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Geoffrey Wansell

Journalist


Geoffrey Wansell



Thrillers and Crime Reviews

Thrillers Crime

30 August 2018

JUST BEFORE I DIED by
S.K Tremayne (Harper Collins £12.99, 384 pp)

 

Just Before I DiedThere is more than a hint of Daphne du Maurier in this gripping thriller. Set in the heart of Dartmoor, it evokes a chilling, creepy world which threatens to unhinge the heroine, Kath Redway.
She thought she had a perfect marriage to Park Ranger Adam, although their shy, gifted nine-year-old daughter Lyla seems a little strange. Could there be a hint of Asperger’s? Then Kath plunges her car into a lonely reservoir late at night. She survives, but cannot clearly remember what happened — there are only flashes of memory.
What is not in doubt is that her husband is now cold and angry, while her daughter is perpetually spooked and afraid of her father. Gradually, the truth about what she thought was a skid on ice begins to surface . . . Tremayne’s evocation of the moor and its ancient ghosts is masterful, while his depiction of his heroine’s anguish is superb.

 

 

30 August 2018

THE DRAMA TEACHER by
Koren Zailckas (Crown £22.50, 400 pp)

 

The Drama TeacherOn the surface, Gracie Mueller is a proud mother of two and devoted wife of an estate agent. But in reality she’s the daughter of a lifelong con artist who taught her his tricks, and she survives by using her exceptional talent to take advantage of anyone she meets.
She succeeds, but only by killing along the way. Gracie eventually transforms herself into Mariana DeFelice, an architect, designer, musician and actress.
After fleeing upstate New York with her children when a friend gets too inquisitive, she ends up in Manhattan and decides to get them into the most expensive school in the city — by any means she can. Even more astonishingly, she ends up as the school’s drama teacher.
But can she keep her past hidden, and sustain the subterfuge that is her entire life? Supremely entertaining and elegantly written, the book is a wicked pleasure.

30 August 2018

A TREACHERY OF SPIES by
Manda Scott (Bantam £16.99, 480 pp)

 

A Treachery of SpiesA strikingly beautiful woman in her 90s is found murdered in Orleans, France, but it is the manner of her killing that jolts the imagination. Her tongue has been cut out — the same fate that befell traitors to the Resistance during the country’s occupation in World War II.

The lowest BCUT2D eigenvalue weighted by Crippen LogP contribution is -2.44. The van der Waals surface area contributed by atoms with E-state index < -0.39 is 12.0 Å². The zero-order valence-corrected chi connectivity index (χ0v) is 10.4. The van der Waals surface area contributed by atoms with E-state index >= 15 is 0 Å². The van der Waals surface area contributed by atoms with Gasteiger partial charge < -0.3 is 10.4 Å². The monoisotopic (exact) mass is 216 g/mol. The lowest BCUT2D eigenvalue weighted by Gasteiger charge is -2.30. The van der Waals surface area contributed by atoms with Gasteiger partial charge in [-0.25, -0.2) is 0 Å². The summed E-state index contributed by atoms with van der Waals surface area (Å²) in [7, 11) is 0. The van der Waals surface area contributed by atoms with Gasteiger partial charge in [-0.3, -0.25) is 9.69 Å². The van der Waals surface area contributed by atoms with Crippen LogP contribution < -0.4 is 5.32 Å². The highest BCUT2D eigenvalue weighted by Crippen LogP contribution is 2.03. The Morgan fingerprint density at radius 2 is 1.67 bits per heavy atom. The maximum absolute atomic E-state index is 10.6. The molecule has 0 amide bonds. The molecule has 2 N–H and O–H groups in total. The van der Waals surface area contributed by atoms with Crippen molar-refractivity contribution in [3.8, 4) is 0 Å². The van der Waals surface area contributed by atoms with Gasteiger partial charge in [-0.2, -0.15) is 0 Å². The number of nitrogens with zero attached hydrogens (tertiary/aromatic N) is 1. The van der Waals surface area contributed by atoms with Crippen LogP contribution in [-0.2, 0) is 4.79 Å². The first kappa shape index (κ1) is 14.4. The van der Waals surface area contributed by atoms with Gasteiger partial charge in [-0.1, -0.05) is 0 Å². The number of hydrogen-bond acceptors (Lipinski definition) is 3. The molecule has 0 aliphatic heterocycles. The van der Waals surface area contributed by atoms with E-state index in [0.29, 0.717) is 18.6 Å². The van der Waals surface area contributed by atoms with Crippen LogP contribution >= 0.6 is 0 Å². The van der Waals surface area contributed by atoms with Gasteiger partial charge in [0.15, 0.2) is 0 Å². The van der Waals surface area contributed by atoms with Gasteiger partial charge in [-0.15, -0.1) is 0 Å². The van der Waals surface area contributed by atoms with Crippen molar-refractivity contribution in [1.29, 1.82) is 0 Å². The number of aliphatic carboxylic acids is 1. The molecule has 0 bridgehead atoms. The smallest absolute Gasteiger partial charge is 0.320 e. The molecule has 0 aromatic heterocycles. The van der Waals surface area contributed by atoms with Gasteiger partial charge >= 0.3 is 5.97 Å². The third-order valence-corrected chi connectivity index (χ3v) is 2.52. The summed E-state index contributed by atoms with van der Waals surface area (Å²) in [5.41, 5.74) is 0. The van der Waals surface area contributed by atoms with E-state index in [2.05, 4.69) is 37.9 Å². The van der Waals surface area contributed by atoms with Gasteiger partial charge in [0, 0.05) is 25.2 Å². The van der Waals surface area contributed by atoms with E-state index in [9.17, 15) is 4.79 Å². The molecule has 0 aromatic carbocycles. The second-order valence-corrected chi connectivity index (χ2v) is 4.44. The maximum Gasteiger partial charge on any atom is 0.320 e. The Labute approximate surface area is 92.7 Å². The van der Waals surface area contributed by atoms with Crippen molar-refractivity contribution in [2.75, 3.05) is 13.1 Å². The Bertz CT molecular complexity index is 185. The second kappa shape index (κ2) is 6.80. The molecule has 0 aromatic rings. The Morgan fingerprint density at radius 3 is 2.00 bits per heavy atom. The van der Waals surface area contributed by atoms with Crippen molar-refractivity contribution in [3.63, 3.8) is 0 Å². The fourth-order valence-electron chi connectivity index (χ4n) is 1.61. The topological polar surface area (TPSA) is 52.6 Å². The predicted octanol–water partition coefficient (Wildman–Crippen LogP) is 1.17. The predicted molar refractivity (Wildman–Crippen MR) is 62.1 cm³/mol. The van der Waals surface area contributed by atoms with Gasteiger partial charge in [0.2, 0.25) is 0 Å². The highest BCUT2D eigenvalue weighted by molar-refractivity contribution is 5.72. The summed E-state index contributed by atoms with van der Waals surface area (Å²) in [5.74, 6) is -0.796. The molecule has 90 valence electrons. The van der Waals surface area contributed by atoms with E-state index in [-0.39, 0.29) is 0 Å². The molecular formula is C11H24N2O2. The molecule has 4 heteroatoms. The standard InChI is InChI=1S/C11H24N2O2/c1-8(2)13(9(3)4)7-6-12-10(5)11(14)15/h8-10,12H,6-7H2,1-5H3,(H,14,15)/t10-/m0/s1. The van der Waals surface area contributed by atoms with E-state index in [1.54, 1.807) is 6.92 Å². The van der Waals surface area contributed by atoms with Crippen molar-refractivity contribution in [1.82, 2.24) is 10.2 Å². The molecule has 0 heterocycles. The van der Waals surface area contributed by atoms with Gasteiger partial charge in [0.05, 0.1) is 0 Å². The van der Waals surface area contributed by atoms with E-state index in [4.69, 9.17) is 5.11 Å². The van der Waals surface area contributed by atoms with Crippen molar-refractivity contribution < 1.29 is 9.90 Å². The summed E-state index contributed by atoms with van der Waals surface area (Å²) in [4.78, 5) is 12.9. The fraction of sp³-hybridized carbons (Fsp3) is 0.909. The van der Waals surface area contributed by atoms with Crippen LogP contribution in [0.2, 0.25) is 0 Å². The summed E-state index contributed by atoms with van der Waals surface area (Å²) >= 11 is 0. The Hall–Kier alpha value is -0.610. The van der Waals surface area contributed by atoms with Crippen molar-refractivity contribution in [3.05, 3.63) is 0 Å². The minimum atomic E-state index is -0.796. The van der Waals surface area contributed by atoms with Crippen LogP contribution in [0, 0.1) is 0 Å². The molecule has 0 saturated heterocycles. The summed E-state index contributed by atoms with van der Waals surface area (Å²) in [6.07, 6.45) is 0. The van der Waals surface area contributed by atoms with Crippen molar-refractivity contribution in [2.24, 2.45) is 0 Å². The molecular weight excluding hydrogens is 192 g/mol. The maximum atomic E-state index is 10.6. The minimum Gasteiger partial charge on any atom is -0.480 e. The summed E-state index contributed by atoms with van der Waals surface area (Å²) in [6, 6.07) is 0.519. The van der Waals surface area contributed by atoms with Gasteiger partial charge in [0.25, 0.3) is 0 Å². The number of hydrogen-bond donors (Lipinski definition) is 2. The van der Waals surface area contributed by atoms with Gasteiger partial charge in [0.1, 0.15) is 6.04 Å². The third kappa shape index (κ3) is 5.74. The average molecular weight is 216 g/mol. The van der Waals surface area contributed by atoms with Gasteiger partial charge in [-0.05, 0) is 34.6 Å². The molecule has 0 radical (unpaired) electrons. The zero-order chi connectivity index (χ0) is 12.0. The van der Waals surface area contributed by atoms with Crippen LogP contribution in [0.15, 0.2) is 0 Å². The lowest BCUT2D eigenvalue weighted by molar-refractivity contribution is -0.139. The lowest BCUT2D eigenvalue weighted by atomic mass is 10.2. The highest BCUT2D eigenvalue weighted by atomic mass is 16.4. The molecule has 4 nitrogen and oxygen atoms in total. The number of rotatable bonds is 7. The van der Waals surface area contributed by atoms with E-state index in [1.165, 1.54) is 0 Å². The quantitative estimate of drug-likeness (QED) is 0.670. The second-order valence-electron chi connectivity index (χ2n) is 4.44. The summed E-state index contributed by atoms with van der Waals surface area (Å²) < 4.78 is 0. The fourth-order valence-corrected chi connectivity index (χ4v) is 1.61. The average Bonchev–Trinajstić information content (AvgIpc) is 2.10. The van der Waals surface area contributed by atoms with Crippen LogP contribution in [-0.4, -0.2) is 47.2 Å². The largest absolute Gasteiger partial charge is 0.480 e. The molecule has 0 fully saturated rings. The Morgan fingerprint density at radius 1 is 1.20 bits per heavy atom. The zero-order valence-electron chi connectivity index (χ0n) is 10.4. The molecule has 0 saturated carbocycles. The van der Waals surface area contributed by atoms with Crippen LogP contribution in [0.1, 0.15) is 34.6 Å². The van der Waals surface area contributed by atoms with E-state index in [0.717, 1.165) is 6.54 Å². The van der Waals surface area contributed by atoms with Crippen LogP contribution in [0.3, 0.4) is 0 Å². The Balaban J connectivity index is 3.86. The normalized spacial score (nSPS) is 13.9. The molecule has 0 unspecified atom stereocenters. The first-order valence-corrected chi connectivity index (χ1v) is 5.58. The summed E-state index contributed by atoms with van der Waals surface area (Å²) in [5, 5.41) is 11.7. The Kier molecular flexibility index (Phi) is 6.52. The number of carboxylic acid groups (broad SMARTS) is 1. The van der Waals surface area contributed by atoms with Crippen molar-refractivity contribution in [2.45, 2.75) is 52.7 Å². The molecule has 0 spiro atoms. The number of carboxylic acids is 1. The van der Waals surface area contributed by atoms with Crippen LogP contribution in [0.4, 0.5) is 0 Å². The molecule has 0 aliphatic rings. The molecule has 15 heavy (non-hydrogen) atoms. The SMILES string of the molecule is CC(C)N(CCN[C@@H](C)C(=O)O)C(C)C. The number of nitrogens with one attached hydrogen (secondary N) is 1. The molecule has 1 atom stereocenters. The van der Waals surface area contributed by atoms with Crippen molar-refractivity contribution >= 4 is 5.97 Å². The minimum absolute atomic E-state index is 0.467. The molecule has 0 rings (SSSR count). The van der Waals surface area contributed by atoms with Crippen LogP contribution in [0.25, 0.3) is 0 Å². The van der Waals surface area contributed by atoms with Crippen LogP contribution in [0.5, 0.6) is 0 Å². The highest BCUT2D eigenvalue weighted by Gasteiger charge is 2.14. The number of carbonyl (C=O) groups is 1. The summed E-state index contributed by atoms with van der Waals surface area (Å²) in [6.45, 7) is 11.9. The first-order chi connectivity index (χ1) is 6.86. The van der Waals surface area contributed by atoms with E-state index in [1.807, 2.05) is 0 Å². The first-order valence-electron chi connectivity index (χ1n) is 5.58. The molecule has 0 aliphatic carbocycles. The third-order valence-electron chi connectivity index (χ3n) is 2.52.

Inspector Ines Picaut starts to trace her identity, but to unlock the mystery she has to return to those who remember the dangerous days, when agents from Britain’s Special Operations Executive parachuted into France to help the Resistance.
Jumping back and forth over 70 years, the story reveals the victim’s true identity was disguised decades ago. Her life may have been taken by someone who believed she turned traitor to save her own skin.
Lyrically told, the plot is peopled with real heroes and villains. None is quite what

 



2 August 2018

BELIEVE ME by
J.P. Delaney (Quercus £12.99)

 

Believe MeA dark and haunting thriller from the author of the best-selling The Girl Before, this follows British drama student Claire, in New York, anxious to become an actress, but without the necessary Green Card to allow her to perform legally.
An agent suggests she work for Manhattan divorce lawyers, as a honeytrap pretending to be a willing pick-up for straying husbands.
The moment they take the bait Claire tells the wife, provides the audio evidence and legal proceedings begin. Then she’s asked to entrap a rich husband, Patrick Folger, who steadfastly refuses to take her bait — only for his wife to end up dead.
No one can prove that he killed her, so the police ask Claire to trap him into a confession. At first she is reluctant, not least because she believes he is innocent, but then she falls in love with him . . . and that’s when the complications begin.
A superb evocation of conflicted emotions, this never lets you guess what’s coming next.

 

 

2 August 2018

THE OTHER WIFE by
Michael Robotham (Sphere £19.99)

 

The Other WifeChildhood sweethearts William and Mary, he a successful surgeon, she a devoted wife and mother, have been married 60 years when he is brutally attacked.
Their psychologist son Joe is summoned to intensive care only to find another woman sobbing at his bedside, covered in his blood.
It turns out she is his ‘other wife’ — with whom he has been living part-time for the past 20 years while still married to Joe’s mother, who arrives at the hospital to discover her rival. Is she a fantasist? Or could William have been a bigamist?
Gradually Joe discovers a far murkier truth about the father who never seemed to care for him and his mother’s ability to conceal her emotions from them both.
Superbly constructed and elegantly written, it has a breathtaking twist in its tail.

 

 

 

2 August 2018

THE BREAK LINE by
James Brabazon (Michael Joseph £12.99)

 

The Break LineThis debut, from a documentary maker who wrote an acclaimed factual account of a mercenary, is the story of Max McLean, a man trained to kill by the SAS. He has been doing it for 23 years and never failed. Now he is given one last solo mission — to destroy a high-value target in the jungles of Sierra Leone.
There is the possibility he is not being told the truth about a task that sees him parachute into one of the most inhospitable countries in Africa, where there are rumours of white ghost warriors who feel no pain and cannot be stopped.
There are echoes of Joseph Conrad and Frederick Forsyth’s The Dogs Of War: it’s not for the faint-hearted and is as ferocious a portrait of an assassin as you will find.

Thrillers Crime

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For a synopsis of any of Geoffrey's books, please click on the appropriate cover above.

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